Then we are really off, although, Claire is already not pulling with her usual vigour - no idea what the issue is but at the 1km mark she completely stops and sniffs in the grass!!! She has never done this during a race before. I do give her some time as I think she needs to pee – no nothing! No real reason for the brakes and now we have been overtaken. The rest of the run requires a huge effort and the mud is now a few inches deep and is energy-sapping slop. Claire has now slowed down and is trotting. I don’t know if it was due to tiredness, the heavy going, the heat (it was very warm in the wooded areas) or something else.

I was really having to dig deep to keep us going. We got a shoutout from someone in the woods on the final section which really helped and gave me the push for the final straight. Through the finish funnel I was coaching Claire home. Amazingly, we had only dropped 28 secs from day 1. This was a surprise after all our challenges on the trail.

We finish up 17th . 17th in the world! I am delighted with this and with my wonderful Claire, one of the smallest dogs in the competition. She’s like a mini-Pointer next to her Greyster and Eurohound competitors. What an achievement, to be rescued from the pound in Turkey to be placed 17th in the world. We are very proud.

Now time to relax - and enjoy a few Gluhgin ( a great German invention) to celebrate. The closing ceremony sadly didn’t have many supporters due to the pouring rain. Then it was time to head back to our accommodation and pack for homeward journey.

Homeward bound…

I had opted for the Rotterdam / Hull ferry for our return journey, as it leaves later than the Amsterdam / Newcastle one. It’s quite stressful doing the drive to catch a ferry and not knowing what you are going to be met with on the way. As it happened, we had a great run back and arrived at the terminal with time to spare. This time we had to go to the animal reception with Claire and have her booked in. We were all clear and drove up into the ferry. On this ferry you are met and escorted to your cabin. It’s a little nicer. Feels like more space and the dog-friendly area I felt was better. Claire travels well and takes everything she is asked to do in her stride. Sometimes on the ferry this is helped by climbing into bed with Auntie Mel when she thinks I’m not looking .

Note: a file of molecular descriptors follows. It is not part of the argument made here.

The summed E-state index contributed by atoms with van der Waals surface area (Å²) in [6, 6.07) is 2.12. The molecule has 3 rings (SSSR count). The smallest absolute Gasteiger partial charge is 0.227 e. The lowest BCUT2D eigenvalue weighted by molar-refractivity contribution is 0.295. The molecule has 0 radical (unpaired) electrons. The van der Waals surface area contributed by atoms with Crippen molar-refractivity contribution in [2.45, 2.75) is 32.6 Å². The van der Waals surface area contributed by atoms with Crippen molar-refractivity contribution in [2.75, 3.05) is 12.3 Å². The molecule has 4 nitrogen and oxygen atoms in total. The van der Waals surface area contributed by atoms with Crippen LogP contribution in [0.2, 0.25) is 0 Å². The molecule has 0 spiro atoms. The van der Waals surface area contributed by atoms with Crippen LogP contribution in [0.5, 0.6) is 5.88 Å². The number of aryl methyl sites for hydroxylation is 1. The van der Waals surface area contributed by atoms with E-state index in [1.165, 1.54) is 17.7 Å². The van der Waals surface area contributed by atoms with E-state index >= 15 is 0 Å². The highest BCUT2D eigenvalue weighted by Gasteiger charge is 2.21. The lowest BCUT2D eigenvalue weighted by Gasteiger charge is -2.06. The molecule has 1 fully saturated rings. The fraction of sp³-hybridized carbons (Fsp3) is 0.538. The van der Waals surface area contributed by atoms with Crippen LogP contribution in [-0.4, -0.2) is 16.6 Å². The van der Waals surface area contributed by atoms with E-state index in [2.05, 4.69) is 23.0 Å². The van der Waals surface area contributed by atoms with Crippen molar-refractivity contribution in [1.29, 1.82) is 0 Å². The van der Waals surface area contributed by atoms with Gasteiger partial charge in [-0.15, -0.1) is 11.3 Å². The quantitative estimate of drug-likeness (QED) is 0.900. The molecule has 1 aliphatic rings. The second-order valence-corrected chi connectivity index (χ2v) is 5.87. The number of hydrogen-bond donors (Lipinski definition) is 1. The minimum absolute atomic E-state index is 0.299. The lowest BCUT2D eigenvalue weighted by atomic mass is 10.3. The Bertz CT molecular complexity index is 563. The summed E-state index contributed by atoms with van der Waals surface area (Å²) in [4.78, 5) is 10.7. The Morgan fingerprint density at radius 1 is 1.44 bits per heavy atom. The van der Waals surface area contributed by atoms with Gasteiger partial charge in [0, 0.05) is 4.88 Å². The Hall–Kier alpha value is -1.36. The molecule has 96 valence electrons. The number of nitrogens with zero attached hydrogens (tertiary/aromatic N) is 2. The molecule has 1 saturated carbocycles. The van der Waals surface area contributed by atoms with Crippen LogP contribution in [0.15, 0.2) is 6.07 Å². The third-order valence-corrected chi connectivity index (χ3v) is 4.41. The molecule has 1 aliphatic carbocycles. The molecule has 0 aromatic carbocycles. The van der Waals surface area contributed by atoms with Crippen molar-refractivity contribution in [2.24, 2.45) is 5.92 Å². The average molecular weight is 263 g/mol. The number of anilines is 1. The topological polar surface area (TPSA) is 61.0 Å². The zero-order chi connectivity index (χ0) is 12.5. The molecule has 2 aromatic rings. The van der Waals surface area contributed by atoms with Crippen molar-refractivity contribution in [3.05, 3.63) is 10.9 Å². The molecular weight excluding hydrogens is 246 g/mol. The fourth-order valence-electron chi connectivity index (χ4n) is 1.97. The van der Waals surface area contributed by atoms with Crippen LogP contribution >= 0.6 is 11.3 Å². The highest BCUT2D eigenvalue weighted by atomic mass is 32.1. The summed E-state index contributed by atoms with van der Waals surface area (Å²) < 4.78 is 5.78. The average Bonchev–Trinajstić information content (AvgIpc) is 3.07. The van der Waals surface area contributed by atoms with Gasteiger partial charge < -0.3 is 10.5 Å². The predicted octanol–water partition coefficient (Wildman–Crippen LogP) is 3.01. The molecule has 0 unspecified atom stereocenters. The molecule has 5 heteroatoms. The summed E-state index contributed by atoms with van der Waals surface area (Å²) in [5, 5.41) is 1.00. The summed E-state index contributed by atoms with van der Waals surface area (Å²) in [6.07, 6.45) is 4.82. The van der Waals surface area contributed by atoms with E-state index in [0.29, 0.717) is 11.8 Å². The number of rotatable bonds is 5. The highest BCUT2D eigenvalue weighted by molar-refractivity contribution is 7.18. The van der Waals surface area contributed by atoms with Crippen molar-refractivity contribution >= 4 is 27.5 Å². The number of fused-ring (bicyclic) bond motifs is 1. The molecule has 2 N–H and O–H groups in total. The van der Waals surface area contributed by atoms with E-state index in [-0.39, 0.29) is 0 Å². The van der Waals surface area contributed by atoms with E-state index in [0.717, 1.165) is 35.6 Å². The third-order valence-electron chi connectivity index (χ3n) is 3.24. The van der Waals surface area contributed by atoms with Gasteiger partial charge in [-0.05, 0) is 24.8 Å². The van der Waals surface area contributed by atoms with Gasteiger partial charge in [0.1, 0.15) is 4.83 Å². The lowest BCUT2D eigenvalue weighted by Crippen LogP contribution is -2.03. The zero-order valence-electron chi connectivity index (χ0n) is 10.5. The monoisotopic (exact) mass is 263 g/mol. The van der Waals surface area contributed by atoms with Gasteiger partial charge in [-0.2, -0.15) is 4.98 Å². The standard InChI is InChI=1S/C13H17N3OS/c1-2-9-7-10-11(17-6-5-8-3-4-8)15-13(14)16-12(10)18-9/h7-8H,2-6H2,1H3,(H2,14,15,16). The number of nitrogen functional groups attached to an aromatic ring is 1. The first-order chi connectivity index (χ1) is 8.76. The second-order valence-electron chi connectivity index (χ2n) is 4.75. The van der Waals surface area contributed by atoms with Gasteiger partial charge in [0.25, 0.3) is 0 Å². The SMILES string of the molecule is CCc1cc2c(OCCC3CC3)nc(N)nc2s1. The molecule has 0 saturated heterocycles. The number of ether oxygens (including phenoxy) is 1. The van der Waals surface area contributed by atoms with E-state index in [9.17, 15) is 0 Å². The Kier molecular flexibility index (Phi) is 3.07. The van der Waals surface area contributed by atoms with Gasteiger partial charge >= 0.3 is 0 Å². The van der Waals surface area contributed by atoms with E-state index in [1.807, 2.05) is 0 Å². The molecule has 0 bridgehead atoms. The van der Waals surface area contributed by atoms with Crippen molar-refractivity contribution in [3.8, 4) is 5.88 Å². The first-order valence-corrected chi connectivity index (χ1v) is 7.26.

We awake to an equally grey and rainy UK. An 8-hour drive ahead but it does already feel like home. We finally arrive back to our house late afternoon. I quickly collect Jack from my friend who has been dog sitting and Jack and Claire have a huge, big game of bitey-face wrestling. Time now for me to reflect on the last week.

Collected thoughts…

We had the most amazing time. It’s not just about the racing. It’s the road trip, the friends the bonding, dreams made and lost, but I like to think only to be made into plans for the next competition. In the end, it’s all about you and your dog(s). When else do you get the time to concentrate on this partnership to the exclusion of everything else?

It’s an honour and privilege to be part of Team GB, which my Turkish Princess and I will endeavour to be part of again in 2024. Italy - we are coming for you!

Please give us a follow on Instagram @pointerfaces_canicrosstails